Emmerson Mnangagwa /Zimbabwe SituationEditor's Desk 

African leaders who condemned democracy in the U.S. were silent about events closer to home.


When Donald Trump appeared to incite a riot at the Capitol building, South African President Cyril Ramaphosa and Zimbabwean counterpart Emmerson Mnangagwa were scathing in their response. But when it came to Uganda’s deeply flawed election, they and the African Union had little comment.

Yoweri Museveni, who has led the eastern African country since a 1986 coup, shut down the internet and made sure 38-year-old opponent Bobi Wine was under house arrest for days. Protests were brutally crushed, people were killed and the U.S., European Union and United Nations Commission on Human Rights all doubted the vote was fair.

“The opposition will have a right to ask why the AU did not intervene,”  said Murithi Mutiga of the International Crisis Group. “They would have appreciated at least rhetorical support.”

Museveni, who despite his iron grip on Uganda’s state apparatus still won his lowest share of the vote in six elections, isn’t alone in clinging to power. In neighboring Rwanda, Paul Kagame has effectively led the country since 1994, and Paul Biya has ruled Cameroon since 1982. Top of the list is Teodoro Nguema Obiang, leader of Equatorial Guinea since 1979. No pressure has been put on any of them by the AU to move on.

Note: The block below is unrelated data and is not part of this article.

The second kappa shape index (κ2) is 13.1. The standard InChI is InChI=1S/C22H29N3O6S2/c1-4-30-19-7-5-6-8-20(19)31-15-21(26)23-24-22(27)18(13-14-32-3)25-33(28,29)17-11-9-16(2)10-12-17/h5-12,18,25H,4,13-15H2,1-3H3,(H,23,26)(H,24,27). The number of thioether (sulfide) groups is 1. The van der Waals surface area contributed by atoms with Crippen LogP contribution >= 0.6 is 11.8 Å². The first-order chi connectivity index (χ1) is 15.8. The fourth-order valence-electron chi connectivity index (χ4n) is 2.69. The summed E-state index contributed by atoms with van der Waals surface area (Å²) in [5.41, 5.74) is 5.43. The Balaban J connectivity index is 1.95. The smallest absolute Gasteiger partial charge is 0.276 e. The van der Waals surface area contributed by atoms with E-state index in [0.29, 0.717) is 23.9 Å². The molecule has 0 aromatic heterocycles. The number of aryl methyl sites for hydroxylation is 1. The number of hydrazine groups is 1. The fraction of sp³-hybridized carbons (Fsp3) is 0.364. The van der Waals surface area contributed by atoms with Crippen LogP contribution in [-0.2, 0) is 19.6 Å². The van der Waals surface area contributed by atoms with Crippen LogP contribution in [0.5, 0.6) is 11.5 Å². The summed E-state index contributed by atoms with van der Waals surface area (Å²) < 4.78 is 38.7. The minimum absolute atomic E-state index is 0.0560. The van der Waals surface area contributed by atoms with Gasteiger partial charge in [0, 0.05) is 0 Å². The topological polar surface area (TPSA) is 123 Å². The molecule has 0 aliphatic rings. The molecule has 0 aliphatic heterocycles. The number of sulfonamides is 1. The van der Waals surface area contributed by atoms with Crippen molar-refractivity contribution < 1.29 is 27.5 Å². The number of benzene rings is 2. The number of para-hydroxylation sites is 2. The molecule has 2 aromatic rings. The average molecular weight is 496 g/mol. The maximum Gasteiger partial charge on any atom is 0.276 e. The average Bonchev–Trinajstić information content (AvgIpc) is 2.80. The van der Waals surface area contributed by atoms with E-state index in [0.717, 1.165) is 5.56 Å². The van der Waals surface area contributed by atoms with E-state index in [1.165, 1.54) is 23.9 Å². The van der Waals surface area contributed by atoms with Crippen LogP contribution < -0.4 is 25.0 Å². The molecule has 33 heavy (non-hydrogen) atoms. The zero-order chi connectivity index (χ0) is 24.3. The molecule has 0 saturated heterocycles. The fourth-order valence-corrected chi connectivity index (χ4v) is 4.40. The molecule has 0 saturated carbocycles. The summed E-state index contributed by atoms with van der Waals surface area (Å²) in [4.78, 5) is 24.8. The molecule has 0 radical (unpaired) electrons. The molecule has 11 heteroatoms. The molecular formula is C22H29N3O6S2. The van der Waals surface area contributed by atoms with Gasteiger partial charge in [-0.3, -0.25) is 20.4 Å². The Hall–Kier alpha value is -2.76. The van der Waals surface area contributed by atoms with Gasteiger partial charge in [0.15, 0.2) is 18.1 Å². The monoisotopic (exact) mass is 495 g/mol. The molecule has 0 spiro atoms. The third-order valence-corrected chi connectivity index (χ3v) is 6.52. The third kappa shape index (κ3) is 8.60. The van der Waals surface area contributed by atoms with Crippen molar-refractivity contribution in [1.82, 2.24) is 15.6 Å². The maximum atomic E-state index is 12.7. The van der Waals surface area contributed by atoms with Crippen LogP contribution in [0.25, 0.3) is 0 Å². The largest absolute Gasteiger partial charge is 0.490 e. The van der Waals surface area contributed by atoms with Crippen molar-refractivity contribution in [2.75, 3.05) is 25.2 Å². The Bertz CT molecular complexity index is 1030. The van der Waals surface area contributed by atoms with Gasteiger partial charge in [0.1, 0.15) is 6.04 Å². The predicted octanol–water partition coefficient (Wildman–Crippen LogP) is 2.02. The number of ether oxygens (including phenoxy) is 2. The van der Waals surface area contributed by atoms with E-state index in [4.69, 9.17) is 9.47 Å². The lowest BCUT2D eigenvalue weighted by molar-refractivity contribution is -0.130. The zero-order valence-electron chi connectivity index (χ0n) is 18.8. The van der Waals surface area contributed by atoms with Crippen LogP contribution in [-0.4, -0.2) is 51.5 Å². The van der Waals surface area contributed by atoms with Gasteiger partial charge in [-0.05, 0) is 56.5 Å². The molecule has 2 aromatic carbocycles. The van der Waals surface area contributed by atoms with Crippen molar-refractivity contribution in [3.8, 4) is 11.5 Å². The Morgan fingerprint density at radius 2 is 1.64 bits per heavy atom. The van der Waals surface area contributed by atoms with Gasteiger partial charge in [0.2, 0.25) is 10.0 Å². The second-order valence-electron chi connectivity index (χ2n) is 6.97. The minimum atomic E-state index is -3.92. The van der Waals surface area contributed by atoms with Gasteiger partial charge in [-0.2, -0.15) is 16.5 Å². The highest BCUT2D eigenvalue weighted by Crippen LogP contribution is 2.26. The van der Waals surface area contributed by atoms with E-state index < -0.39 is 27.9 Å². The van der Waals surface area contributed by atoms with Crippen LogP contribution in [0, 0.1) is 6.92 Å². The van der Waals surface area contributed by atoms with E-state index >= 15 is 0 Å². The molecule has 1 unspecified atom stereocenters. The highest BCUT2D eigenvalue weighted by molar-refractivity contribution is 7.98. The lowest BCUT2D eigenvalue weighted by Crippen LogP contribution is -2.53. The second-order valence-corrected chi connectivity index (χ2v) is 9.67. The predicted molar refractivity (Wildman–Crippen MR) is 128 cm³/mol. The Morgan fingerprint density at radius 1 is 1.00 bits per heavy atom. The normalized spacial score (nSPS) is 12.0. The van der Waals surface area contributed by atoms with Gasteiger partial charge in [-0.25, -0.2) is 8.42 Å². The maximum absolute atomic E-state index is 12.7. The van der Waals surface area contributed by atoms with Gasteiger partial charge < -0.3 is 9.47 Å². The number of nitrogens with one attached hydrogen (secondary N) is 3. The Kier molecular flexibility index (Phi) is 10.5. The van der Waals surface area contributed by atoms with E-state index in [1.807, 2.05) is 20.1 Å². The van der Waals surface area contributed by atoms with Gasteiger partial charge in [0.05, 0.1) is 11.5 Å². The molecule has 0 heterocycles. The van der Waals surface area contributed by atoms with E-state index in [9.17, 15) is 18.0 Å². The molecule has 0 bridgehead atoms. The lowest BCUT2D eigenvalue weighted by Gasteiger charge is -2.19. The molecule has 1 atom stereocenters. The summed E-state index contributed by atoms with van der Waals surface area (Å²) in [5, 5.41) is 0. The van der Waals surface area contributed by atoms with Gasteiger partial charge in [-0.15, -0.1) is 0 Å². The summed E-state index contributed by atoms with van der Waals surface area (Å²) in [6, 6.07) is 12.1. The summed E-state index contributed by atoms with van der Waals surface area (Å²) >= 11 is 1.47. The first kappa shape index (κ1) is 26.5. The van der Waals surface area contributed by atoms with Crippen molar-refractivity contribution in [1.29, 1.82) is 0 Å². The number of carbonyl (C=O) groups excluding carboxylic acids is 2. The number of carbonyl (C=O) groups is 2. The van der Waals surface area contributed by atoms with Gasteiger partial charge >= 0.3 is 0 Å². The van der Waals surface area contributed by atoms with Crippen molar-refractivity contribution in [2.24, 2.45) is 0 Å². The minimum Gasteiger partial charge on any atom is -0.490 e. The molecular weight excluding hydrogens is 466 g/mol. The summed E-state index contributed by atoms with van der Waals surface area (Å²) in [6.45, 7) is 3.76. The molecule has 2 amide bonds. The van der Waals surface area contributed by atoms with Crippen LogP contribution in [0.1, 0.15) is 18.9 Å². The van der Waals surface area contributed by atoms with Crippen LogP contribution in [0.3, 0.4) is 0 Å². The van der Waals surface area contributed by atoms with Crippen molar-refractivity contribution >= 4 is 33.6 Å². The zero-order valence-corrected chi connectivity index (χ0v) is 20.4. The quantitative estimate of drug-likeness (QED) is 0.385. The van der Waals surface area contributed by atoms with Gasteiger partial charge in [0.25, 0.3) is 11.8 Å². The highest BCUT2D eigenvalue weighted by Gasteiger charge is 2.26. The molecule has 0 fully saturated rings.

While Museveni has clung on, Africa’s status as the world’s youngest continent is working against him and fellow aging leaders. Wine, the musician-turned-politician whose real name is Robert Kyagulanyi, highlighted Uganda’s demographics, where about 80% of the nation’s 42 million people are under 40. With stagnant economies, rampant unemployment and repressive politics, the patience of the youth is beginning to fray.


Main Photo: Emmerson Mnangagwa /Zimbabwe Situation

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